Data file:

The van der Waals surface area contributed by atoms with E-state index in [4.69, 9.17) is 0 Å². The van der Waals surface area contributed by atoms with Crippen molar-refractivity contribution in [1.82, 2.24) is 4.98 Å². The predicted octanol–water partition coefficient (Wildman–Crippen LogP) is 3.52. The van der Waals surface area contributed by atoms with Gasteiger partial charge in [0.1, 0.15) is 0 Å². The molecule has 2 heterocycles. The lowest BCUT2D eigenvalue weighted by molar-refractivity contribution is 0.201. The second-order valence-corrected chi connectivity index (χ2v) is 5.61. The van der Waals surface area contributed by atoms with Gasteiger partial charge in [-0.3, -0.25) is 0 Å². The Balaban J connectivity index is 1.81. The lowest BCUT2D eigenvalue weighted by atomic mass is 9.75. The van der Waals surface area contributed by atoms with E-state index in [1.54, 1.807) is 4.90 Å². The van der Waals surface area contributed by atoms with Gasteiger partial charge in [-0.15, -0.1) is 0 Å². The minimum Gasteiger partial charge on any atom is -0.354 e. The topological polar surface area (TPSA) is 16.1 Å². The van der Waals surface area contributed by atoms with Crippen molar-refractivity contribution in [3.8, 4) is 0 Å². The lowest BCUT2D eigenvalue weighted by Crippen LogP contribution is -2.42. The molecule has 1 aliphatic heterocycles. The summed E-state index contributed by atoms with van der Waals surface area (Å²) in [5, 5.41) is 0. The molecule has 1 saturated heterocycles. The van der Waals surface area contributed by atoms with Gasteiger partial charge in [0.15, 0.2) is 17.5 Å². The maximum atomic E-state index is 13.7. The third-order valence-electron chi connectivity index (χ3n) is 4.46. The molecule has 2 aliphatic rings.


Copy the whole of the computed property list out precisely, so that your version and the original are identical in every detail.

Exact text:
The van der Waals surface area contributed by atoms with E-state index in [4.69, 9.17) is 0 Å². The van der Waals surface area contributed by atoms with Crippen molar-refractivity contribution in [1.82, 2.24) is 4.98 Å². The predicted octanol–water partition coefficient (Wildman–Crippen LogP) is 3.52. The van der Waals surface area contributed by atoms with Gasteiger partial charge in [0.1, 0.15) is 0 Å². The molecule has 2 heterocycles. The lowest BCUT2D eigenvalue weighted by molar-refractivity contribution is 0.201. The second-order valence-corrected chi connectivity index (χ2v) is 5.61. The van der Waals surface area contributed by atoms with Gasteiger partial charge in [-0.3, -0.25) is 0 Å². The Balaban J connectivity index is 1.81. The lowest BCUT2D eigenvalue weighted by atomic mass is 9.75. The van der Waals surface area contributed by atoms with E-state index in [1.54, 1.807) is 4.90 Å². The van der Waals surface area contributed by atoms with Gasteiger partial charge in [-0.15, -0.1) is 0 Å². The minimum Gasteiger partial charge on any atom is -0.354 e. The topological polar surface area (TPSA) is 16.1 Å². The van der Waals surface area contributed by atoms with Crippen molar-refractivity contribution in [3.8, 4) is 0 Å². The lowest BCUT2D eigenvalue weighted by Crippen LogP contribution is -2.42. The molecule has 1 aliphatic heterocycles. The summed E-state index contributed by atoms with van der Waals surface area (Å²) in [5, 5.41) is 0. The molecule has 1 saturated heterocycles. The van der Waals surface area contributed by atoms with Gasteiger partial charge in [0.15, 0.2) is 17.5 Å². The maximum atomic E-state index is 13.7. The third-order valence-electron chi connectivity index (χ3n) is 4.46. The molecule has 2 aliphatic rings.